Thursday, September 15, 2016

Confronting It Head On



Kellie Leitch has caused a great deal of controversy with her suggestion that we screen prospective immigrants for "Canadian values." Actually, she's touching a nerve which predates Confederation. Desmond Cole writes:

Many have criticized Leitch’s proposal by saying it is impractical, since no one person or group can define or determine Canadian values. That’s a nice idea, but in practice we know the values our politicians attempt to sell us are a reflection of our colonial, white, British, monarchical heritage. There are such things as Canadian values, and they explain how our politicians have been peddling a fear of foreigners for the last 150 years.

Suspicion of all immigrants who are not white, or are not members of the former British Empire, is a Canadian value. Canada’s founding prime minister, John A. Macdonald, argued that Chinese immigrants to Canada were unfit to vote because they exhibited “no British instincts or British feelings or aspirations.” Macdonald didn’t need to cloak the authority of the state in the language of wanting a “conversation” about immigrants, as Leitch does today. In his time, there was no conversation to be had.

That's an inconvenient truth which we would much rather forget:

Of course, all of this is only possible because of another fundamental Canadian value: erasure. Our modern mythology suggests that indigenous people were never here, or that if they were, their values and customs gave way to a superior British way of life. Our history books and our educational resources for prospective new Canadians have little to say about the values and traditions of indigenous people. British colonialism made outsiders of people who had been here for thousands of years, and cast their values aside.

That’s how a white man in a red coat who carries a weapon and patrols stolen land has come to symbolize the enforcement of Canadian values. We are taught to honour the force Mounties used to Anglicize this land, to view the guy in red as a symbol of honour and patriotism, no matter what despicable crimes he carries out. The values of dominance and separation enforced by the modern RCMP, and the Canadian Border Services Agency, are not universal or self-evident — they are steeped in centuries of racism, colonialism, and white supremacy.

Leitch is not allowing us to forget our past. The question is, "Do we have the courage to confront it head on?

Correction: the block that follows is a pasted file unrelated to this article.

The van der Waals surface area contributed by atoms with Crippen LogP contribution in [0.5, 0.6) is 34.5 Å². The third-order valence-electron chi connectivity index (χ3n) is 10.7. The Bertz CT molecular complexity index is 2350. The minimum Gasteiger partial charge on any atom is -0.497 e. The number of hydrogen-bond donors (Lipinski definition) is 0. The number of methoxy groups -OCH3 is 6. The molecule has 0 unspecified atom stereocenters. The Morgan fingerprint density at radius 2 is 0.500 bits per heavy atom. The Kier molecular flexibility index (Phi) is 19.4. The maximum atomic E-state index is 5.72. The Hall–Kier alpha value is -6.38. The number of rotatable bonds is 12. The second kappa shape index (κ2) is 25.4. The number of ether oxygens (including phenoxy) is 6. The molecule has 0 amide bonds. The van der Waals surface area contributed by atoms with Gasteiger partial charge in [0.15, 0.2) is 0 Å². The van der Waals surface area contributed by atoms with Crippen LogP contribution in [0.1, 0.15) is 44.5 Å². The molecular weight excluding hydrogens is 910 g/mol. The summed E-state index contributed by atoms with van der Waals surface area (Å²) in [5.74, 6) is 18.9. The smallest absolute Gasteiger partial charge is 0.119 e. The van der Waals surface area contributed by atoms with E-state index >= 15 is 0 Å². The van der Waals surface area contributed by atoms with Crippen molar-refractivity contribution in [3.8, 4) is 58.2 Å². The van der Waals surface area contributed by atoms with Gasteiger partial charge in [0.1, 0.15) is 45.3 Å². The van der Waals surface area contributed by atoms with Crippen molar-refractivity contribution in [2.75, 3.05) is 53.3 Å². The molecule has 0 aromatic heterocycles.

Image: thebeaverton.com

11 comments:

Lorne said...

A very good point, Owen, although I am still waiting for Leitch to use the term 'old stock Canadians, as her former master did.

Owen Gray said...

That term "old stock Canadians" captures the prejudice exactly, Lorne. It tells you a great deal about the man who used it.

The Mound of Sound said...


Leitch revealed a little more of her Trumpian nature yesterday when she denounced her critics as "elites." I wonder if she has calculated that, if only she can dig in on the values issue and keep her leadership candidacy intact long enough, she'll turn her party, force them to fall in line. Already that moron, Tony Clement, has shown himself willing.

Owen Gray said...

What is truly amazing about these folks, Mound, is that they are so incredibly dense.

Kirby Evans said...

We can tell the degree to which people's rational powers have declined by this fairly simple fact: a shocking number of average people see nothing anomalous or ironic when rich politicians condemn their opponents as elites. Leitch is a wealthy surgeon and Trump was born a billionaire yet they condemn others as elites. Our society is becoming irony impaired.

Owen Gray said...

That's a good phrase, Kirby -- irony impaired. The pot calls the kettle black and no one notices.

The Mound of Sound said...

"irony impaired" - I love it. Kudos to Kirby

Steve said...

You see all those bad dispicable barbaric people, thats us.

Owen Gray said...

Unfortunately, Steve, Leitch doesn't see things that way. For her, that's them.

Anonymous said...

What is truly amazing about these folks, Mound, is that they are so incredibly dense. What do we say about those that vote for them? I live in Clements riding and during the election campaign not a word was spoken by Clement yet he was voted right back in by those very supporters whose intelligence must be questionable.

Owen Gray said...

Appealing to ignorance -- in many of life's aspects -- can be highly profitable, Anon.